Spelling You See {TOS review}

If you are a homeschooler, then you have more than likely heard of the math curriculum Math-U-See. Well, Demme Learning has moved its sights towards spelling with its new curriculum Spelling You See. We reviewed Spelling You See: Wild Tales (Level C).

There are five books in the series that are geared towards “beginning readers and continues through the Skill Development stage of spelling“:

Spelling You See: Listen and Write (Level A); Spelling You See: Jack and Jill (Level B); Spelling You See: Wild Tales (Level C); Spelling You See: Americana (Level D); and Spelling You See: American Spirit (Level E). The books in the series are written to cover the different stages a student goes through as he is learning how to spell.

You may see the video (or read) that covers the five stages for a better understanding of the Spelling You See approach. We had the opportunity to review Spelling You See: Wild Tales (Level C), which covers the third stage, skill development.

Spelling You See: Wild Tales (Level C) comes with student Wild Tales workbooks part one and part two; a pack of Crayola Erasable Colored Pencils; and an instructor’s Wild Tales handbook.

For the Student
The lessons are very visual for the student. They are also fun (focused around a nursery rhyme) and educational (teach about an animal). There is also a lot of repetition over the five days of covering the material. For a younger child who is learning, this may be a plus and by the end of the week a rhyme is well learned as well as a good understanding of the material. The lessons are also very short.

The colored pencils included with the package add to the fun of working through the lessons. Sometimes black and white (pencil against white paper) is not as much fun and eye-catching as having a page full of white pages and a writing color of your choice.

For the Parent/Teacher
Spelling You See is well laid out for daily instruction, which is something that I really like about the curriculum. I don’t mind having to create my daily lessons, but having everything planned for me saved me time and allowed me to concentrate on teaching the lesson. The instructions are also very well laid out for the teacher. In the example above, the answer key in the instructor’s handbook for lesson 4A-E shows how the consonant chunks should be marked by the student.

The curriculum moves away from spelling lists and also mentions that there is no need to review words the student misspells, because words that are typically misspelled are usually presented in later lessons. The dictation exercises are also a way for the instructor to determine if her child is progressing as expected.

How we used it
There are five lessons per week and each lesson has two sections that have the student working through daily exercises that build their spelling and reading abilities. We took the lessons in their very straight-forward manner by completing one assignment a day.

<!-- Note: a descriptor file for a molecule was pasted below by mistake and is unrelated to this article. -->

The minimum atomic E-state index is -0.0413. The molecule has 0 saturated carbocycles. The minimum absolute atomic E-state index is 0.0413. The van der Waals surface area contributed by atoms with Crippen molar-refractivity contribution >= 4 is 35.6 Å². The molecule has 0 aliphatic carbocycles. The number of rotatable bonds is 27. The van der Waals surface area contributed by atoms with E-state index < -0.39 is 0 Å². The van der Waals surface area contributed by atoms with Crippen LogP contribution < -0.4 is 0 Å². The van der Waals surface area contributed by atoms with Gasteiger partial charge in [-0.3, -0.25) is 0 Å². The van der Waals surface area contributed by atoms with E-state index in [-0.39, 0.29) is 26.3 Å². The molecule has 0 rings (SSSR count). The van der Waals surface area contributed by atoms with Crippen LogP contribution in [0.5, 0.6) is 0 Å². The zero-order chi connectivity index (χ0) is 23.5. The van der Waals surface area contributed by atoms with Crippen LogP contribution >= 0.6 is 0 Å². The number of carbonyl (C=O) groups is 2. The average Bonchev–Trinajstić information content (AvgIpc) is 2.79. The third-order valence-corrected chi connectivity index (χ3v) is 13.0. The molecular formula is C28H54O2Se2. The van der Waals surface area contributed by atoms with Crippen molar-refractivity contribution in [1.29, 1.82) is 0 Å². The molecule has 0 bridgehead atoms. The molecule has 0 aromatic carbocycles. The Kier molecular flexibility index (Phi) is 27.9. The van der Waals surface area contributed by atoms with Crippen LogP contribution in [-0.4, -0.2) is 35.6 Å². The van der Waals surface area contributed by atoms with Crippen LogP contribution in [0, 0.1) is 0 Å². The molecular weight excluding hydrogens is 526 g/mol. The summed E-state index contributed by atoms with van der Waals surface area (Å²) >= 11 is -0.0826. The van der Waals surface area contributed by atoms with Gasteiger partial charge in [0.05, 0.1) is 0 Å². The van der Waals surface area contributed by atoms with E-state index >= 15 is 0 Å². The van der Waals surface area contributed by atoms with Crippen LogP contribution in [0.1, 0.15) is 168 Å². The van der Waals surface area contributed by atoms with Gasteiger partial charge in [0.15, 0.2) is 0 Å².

The nursery rhymes were also fun for me to work through with Canyon. Singing nursery rhymes to my children is a mommy-duty I’ve failed to do over the years, so Canyon was hearing many of the ones included in the lesson for the first time.

Our work completing lesson 4A-E.

Day One
I read the rhyme to Canyon and then we said it together while clapping in rhythm. We then read the story together as he pointed to the words. He then marked the consonant chunks in the lesson. Canyon then worked through the copywork page and marked the consonant chunks.

Day Two through Four
Day two through four progressed as in day one.

Day Five
Day five was a challenge, but still fun. We started it as we did all of the previous days, but instead of copywork, he completed dictation of the rhyme. This was cause for “listening ears” to be on and paying close attention.

Spelling You See: Wild Tales (Level C) does not teach the student the sounds of the phonograms, so you may want to use another program alongside the spelling program as you are working through the material. I intend to continue using Spelling You See with Canyon’s other language arts. The lessons are short, but concentrated enough to teach him something and also give him a break from the other learning that he is doing.

Spelling You See does promote writing in a print-style rather than cursive-style, which they state “develops visual memory.” Since most material that the student will read at this age is printed, printing is stressed to promote learning to spell.

One thing to note that I believe would be more helpful to the student, is making the writing area like most standard pre-printed paper that has three lines and a dash. Canyon had no way to know when to stop the height of his capital letters or letters that usually extend above the second line. That will not make or break the curriculum, but I think would help a student with his penmanship.

Are you curious about the Spelling You See curriculum and how it may work in your school? You may determine where your child should begin in the curriculum.

Spelling You See: Wild Tales (Level C) student pack, which includes the students workbooks and Crayola Erasable pencils, is $30 and the instructor’s handbook is $14.

Learn more about Spelling You See on Facebook and follow them on Twitter. Reading through the Spelling You See FAQs will also answer some questions.

You can read more reviews of this item by fellow crew members on The Homeschool Crew Blog.

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